News Desk: The government is bent on raising fuel prices by Tk 10-30 each litre, despite vehement opposition from consumer rights groups and experts.
At a time when people are struggling with inflation, such a move will surely make transport costlier which in turn will cause another spell of price hike of essentials, economists said.
Top officials of the energy division told transport association leaders on Monday that the Bangladesh Petroleum Corporation (BPC) has been losing Tk 100.18 crore on average every day in June because of volatile prices in the international market.
There is no alternative to raising fuel prices, the officials told the meeting at the Biddyut Bhaban.
The BPC officials presented the possible effect on transport costs if fuel prices were raised by Tk 10 or Tk 20 or Tk 30. The estimation was based on what officials said were the effects of last November's diesel price hike by Tk 15 a litre.
According to the BPC, if diesel price was raised by Tk 10 a litre, the cost of commuting each kilometre by an individual in the capital and the port city would be Tk 2.23, up from the current Tk 2.15. For long-haul buses, the fare would be Tk 1.89 from the current Tk 1.80. Commuting costs would rise by Tk 0.16 and Tk 0.24 for each kilometre if diesel price was hiked by Tk 20 and Tk 30 respectively.
However, consumer rights groups said the rates fixed by the government are almost never followed by the transport companies and the people end up spending a lot more.
Nasrul Hamid, state minister for energy, presided over the meeting attended by officials of Petrobangla, BPC, BRTA, BIWTA and transport associations leaders and filling station owners.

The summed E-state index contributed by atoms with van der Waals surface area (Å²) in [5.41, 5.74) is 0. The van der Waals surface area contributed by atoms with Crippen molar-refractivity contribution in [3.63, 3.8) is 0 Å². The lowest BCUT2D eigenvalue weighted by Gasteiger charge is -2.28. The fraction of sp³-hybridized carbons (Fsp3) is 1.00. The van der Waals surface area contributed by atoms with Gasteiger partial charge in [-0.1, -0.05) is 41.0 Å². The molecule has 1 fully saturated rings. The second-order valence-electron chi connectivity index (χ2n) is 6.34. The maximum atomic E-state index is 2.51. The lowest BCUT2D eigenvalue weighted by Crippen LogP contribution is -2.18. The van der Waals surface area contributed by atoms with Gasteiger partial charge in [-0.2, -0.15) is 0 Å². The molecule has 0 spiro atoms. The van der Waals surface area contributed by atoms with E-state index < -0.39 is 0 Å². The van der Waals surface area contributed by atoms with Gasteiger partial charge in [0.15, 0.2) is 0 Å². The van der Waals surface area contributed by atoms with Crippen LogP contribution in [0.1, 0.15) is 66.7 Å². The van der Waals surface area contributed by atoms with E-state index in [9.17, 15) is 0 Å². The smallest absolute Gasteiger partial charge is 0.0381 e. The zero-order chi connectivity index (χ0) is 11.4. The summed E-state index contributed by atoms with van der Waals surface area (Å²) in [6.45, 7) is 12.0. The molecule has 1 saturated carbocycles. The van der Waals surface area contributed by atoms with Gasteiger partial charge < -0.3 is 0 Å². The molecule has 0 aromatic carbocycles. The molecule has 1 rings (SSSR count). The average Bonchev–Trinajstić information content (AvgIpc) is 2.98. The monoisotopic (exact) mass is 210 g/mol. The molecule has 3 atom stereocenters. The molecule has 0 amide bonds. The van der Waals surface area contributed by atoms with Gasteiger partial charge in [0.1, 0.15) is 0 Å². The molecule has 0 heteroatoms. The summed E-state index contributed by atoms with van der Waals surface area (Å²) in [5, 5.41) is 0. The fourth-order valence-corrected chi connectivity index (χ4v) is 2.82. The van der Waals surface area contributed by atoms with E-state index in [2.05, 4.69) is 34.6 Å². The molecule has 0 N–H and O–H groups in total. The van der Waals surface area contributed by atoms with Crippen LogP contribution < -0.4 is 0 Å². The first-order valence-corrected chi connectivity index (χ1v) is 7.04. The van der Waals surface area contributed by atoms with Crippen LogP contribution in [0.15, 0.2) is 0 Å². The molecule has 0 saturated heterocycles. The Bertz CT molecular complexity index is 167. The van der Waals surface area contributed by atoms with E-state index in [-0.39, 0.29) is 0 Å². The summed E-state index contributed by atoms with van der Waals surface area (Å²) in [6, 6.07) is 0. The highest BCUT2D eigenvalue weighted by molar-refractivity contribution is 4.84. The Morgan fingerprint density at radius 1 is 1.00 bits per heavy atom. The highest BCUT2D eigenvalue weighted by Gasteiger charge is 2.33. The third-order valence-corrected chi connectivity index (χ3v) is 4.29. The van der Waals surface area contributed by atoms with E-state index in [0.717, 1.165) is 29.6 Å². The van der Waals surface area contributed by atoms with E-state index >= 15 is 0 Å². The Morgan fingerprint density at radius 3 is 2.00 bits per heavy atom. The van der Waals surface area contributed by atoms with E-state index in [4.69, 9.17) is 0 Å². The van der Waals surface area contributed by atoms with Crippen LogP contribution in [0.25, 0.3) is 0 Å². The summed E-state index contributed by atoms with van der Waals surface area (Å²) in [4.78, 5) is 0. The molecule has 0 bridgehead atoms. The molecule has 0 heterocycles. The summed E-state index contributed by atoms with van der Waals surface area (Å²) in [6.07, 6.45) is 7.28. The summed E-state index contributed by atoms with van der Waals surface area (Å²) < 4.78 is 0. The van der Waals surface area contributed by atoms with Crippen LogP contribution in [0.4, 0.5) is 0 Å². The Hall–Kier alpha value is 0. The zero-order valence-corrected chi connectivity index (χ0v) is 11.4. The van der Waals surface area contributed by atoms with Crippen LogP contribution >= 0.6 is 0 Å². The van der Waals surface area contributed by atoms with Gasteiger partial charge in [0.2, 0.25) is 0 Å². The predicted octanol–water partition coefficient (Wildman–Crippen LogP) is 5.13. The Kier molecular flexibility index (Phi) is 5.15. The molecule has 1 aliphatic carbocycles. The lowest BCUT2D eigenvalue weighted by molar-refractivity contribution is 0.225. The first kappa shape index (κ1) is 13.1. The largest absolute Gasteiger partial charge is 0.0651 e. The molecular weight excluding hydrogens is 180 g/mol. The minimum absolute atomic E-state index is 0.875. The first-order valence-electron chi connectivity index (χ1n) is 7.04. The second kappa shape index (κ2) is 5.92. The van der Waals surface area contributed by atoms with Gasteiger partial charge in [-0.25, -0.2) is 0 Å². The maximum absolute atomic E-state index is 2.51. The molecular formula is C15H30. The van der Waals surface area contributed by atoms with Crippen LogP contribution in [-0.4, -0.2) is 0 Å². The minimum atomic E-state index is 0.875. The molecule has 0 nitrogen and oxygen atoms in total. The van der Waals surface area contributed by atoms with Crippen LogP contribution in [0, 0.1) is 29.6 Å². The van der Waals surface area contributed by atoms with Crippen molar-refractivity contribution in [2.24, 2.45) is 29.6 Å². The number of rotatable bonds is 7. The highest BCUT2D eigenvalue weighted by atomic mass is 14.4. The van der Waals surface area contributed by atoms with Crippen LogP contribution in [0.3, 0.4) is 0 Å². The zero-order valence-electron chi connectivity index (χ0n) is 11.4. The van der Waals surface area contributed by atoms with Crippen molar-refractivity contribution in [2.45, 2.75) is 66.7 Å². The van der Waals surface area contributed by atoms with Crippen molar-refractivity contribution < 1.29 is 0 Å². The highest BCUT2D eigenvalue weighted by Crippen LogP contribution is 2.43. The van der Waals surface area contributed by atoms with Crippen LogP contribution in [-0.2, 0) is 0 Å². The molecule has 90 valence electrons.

Multiple individuals who attended the meeting told media that the state minister said the government would set the transportation fare before announcing the new fuel prices.
In November 2021, after the diesel price was hiked, transport companies kept the vehicle off the roads for three days, causing people to suffer immensely. Transport operation regained normalcy after the government raised the fares.
This month, the average price of each barrel, about 159 litres, of diesel was $171, octane $148 and crude oil $115 in the international market.
The BPC claimed that it was losing Tk 36 and Tk 55.15 for each litre of octane sold at Tk 89 and diesel at Tk 80.
After refining crude oil, BPC now spends Tk 96.87 for a litre of petrol but sells it for Tk 86.
BPC annually imports 62 lakh tonnes of fuel, 72 percent of which is diesel, 4.8 percent octane and six percent crude oil.
Contacted, Prof M Shamsul Alam, energy expert and vice president of Consumers Association of Bangladesh, said the BPC or the energy division has no right to set fuel prices because the "BPC itself is a business organisation. We have earlier demanded a proper audit of the company. There are many anomalies and manipulations in their accounts."
He added that the association would sue the secretary of energy division and the chairman of Bangladesh Energy Regulatory Commission for not following the law.
Only the BERC has the legal right to set fuel prices, he said, adding that the association has a writ petition pending with the High Court in this regard.
Economist Zahid Hussain said the BPC has been making profit since fiscal 2014-15. "When you made profits, you didn't lower the prices, but when you are making losses, you want to hike the prices. It is not acceptable. People are already bearing the brunt of inflation."